Dr Lydia Cranston amongst the new herb and legume mix.

New pasture mix boosts sheep growth


 

Nutritionists say it is important for us to eat a mix of vegetables – and now research from Massey University suggests variety is not only good for sheep but a new pasture mix will cope better in droughts and provide more food.

New Zealand farmers have traditionally used ryegrass and clover as a pasture mix, or pure chicory, but as the climate changes and droughts become more common and severe, alternative grass varieties need to be considered, agronomist Dr Lydia Cranston says.

Dr Cranston, who graduated this week with a PhD in plant science, studied at Massey’s International Sheep Research Centre. She investigated a new a herb and legume mix containing chicory, plantain, red clover, and white clover, and found that in a glasshouse environment, chicory and plantain withstand dry conditions better than ryegrass and clover.

Better tolerance to dry conditions means that pasture can continue to grow through the drier summer months, which means a longer season of grazing, bigger animals, and ultimately more profit for the farmer. Chicory is particularly tolerant because of its extensive tap-root, which can grow deeper and access deeper water sources.

In a separate study, members of the research team Dr Cranston was part of found that including high-quality plants like chicory results in sheep putting on more weight. This is because the sheep get more energy out of the feed they eat, and the herbs and legumes break down faster in the sheep's rumen, meaning they can eat more.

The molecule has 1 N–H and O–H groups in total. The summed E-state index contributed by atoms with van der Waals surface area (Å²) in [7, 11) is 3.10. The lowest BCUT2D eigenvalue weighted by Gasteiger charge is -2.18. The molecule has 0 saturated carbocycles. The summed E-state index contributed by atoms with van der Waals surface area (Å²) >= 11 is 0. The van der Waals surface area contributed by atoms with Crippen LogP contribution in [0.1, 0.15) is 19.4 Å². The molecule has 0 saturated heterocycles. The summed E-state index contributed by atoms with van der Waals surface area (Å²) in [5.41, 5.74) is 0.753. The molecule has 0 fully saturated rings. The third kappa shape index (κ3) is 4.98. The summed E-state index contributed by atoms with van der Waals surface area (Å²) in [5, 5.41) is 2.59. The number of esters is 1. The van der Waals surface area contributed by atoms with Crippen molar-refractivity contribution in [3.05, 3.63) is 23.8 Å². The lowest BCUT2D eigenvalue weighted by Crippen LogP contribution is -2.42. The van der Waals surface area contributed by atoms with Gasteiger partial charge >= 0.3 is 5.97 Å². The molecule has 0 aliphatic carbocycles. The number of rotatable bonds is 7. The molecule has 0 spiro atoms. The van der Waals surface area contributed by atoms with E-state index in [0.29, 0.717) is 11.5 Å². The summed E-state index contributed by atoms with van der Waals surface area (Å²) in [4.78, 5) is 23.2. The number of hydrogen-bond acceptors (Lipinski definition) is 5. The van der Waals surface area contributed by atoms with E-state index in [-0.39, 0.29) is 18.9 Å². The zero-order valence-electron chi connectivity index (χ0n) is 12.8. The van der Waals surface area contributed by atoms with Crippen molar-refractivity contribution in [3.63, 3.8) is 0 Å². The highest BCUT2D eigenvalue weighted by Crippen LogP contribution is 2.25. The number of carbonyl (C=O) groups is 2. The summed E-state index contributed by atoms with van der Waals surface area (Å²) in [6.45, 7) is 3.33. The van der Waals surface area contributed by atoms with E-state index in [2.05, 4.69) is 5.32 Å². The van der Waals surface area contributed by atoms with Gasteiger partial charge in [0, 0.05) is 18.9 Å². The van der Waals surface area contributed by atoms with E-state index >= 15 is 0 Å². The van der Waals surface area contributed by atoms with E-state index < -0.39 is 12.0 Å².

“In New Zealand we’re so reliant on ryegrass and white clover as our pasture,” Dr Cranston says.

“Thinking into the future, we’ve got to have alternative options and definitely the results of my study show that both chicory and plantain are good at displaying drought tolerance and continuing to grow under those dry conditions. When you combine that with my colleagues' findings that that the food combination is better for growth, the benefits are really compelling."

Farmers from across New Zealand, apart from the colder parts of the South Island, will potentially be able to reap the benefits of the mix, as “it’s pretty suitable to a range of places. Anywhere that potentially has a dry summer but doesn't get too cold in winter."

Dr Cranston is continuing her research as a postdoctoral fellow in the dairy group of Massey University. She is one of 37 doctoral candidates who graduated in Palmerston North today. Twenty of those are from the science disciplines, with projects ranging from carrier vehicles for bowel cancer drugs, to measuring pain sensitivity of cats using a laser stimulus, to selecting and modeling quality criteria for healthcare information.

Professional Director and University Council member Dr Helen Anderson spoke at the ceremony, offering the following words of advice for the science graduands: “Your science degree will take you so far – but you have to do the rest and stretch your own boundaries.”

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